Rey Joel Soto has been sentenced to serve 45 years in prison for killing Kenneth Thomas and for his role in the robbery and beating of Alfred Torres Sr. 15 months ago outside a mobile home near Willoughby Avenue.
Juneau Superior Court Judge Larry Weeks sentenced Soto, 21, to 50 years in prison with 20 years suspended for second-degree murder, 15 years with five years suspended for first-degree robbery, and five years for first-degree assault. The sentences, handed down Friday, are to be served one after the other, for a total of 45 years.
"At this point he is intent on appealing his sentence as being excessive and not intent on appealing his conviction," Soto's trial attorney, Michael O'Brien, said today. Soto will be appointed an appeals attorney.
A jury in December found Soto and Ronald E. Smith, 33, guilty of those charges. The second-degree murder charge refers to causing a death while participating in another serious felony, in this case a robbery. Smith's sentencing is scheduled for April 19.
They faced maximum penalties of 99 years for the murder conviction, and 20 years each for the other charges.
At his sentencing, Soto said Smith brought a borrowed shotgun to the trailer in the early morning of Jan. 25, 2000, and Soto had a baseball bat. Smith was asking for money and drugs, Soto said.
Torres, at the trailer's door, grabbed the shotgun's barrel and was pulled outside, Soto said at Friday's sentencing. Thomas screamed, Soto said, and Soto hit Thomas with the bat. Thomas never got back on his feet, Soto said.
Thomas, 36, was flown to an Anchorage hospital and died from a severe head injury the next day. Torres, Thomas' half-brother, was injured. Although Soto denied he hit Torres, some of Torres' blood was on the bat.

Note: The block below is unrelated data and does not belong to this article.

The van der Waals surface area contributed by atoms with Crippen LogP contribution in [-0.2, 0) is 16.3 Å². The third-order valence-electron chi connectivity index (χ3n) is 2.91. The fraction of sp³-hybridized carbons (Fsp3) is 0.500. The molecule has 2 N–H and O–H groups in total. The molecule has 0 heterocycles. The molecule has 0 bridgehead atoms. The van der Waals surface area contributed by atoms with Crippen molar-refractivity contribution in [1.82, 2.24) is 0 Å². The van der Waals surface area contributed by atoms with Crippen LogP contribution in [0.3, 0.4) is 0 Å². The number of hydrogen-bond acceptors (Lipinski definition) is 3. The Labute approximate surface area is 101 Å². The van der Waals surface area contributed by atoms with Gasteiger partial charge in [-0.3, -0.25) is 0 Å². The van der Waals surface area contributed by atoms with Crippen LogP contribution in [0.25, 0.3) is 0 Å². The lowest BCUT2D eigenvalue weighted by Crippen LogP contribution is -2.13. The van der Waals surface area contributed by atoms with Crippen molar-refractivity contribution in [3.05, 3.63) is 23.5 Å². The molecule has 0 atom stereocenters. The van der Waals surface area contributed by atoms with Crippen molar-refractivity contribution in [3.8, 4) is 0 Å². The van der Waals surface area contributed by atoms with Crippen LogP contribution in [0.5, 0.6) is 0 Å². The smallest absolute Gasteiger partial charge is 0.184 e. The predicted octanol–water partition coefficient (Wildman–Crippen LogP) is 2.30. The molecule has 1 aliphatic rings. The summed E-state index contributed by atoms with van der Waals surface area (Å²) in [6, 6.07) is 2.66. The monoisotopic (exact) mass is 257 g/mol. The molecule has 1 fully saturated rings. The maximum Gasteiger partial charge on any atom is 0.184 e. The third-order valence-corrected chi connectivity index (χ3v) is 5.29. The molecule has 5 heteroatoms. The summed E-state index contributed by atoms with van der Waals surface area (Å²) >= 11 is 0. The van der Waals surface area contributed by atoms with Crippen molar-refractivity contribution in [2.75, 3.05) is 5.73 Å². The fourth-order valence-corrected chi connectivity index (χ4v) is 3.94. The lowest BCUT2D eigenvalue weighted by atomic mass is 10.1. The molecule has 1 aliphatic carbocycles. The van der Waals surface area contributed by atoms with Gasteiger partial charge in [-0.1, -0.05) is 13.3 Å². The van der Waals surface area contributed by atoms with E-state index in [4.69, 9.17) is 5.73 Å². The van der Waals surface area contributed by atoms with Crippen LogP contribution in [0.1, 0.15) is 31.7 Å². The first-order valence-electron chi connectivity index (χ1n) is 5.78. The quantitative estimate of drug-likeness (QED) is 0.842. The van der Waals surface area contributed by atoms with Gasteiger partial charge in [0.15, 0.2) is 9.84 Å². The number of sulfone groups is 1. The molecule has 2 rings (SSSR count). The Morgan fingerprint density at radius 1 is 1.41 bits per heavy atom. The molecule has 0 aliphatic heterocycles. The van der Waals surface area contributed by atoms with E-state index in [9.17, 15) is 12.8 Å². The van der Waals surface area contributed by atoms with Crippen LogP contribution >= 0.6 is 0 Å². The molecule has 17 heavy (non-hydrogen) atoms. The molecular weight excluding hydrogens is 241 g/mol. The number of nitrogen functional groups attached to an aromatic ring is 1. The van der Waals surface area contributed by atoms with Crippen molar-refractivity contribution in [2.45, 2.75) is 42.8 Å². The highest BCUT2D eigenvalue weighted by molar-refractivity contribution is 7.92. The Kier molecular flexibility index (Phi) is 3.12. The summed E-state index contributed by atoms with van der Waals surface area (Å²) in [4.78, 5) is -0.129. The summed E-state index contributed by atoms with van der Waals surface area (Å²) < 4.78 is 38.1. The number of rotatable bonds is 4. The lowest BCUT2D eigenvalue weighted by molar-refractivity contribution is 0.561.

Assistant District Attorney Susan McLean didn't ask for a specific sentence but wanted Soto to serve 55 years for the murder.
"As I viewed the evidence, there was never a situation where Mr. Soto had to use the bat," she said today. "He used the bat before anyone tried to defend themselves."
At his sentencing, Soto read a poem he wrote to Thomas. Soto said he sees Thomas' face when he wakes up and goes to sleep and asks for forgiveness.
"Those that lost you suffer more than me because they knew a part of you I never got to see," Soto said. "I let the world know that there is something worse than prison. It's having to know somebody else is not living."
Defense attorney O'Brien said today, "I really believe he feels horrible about it happening, and never went to that scene intending to kill anyone. The problem with robbery is it's a violent crime and it can spiral out of control, and that's what happened here."
O'Brien argued Friday that two factors lessened Soto's crimes: Soto was a youthful defendant who was influenced by an older defendant, and Soto has provided authorities with useful information in other cases. Judge Weeks agreed with the latter argument.
O'Brien also argued that Soto should have been given concurrent sentences for the robbery and murder because they were part of one criminal enterprise. That could have reduced the sentence's total length.
Weeks agreed with prosecutor McLean that three factors made the crimes worse: the robbery was the most serious type of robbery, more than three people (who were in the trailer) were placed in danger of physical injury, and there was more than one victim.
Eric Fry can be reached at firstname.lastname@example.org.
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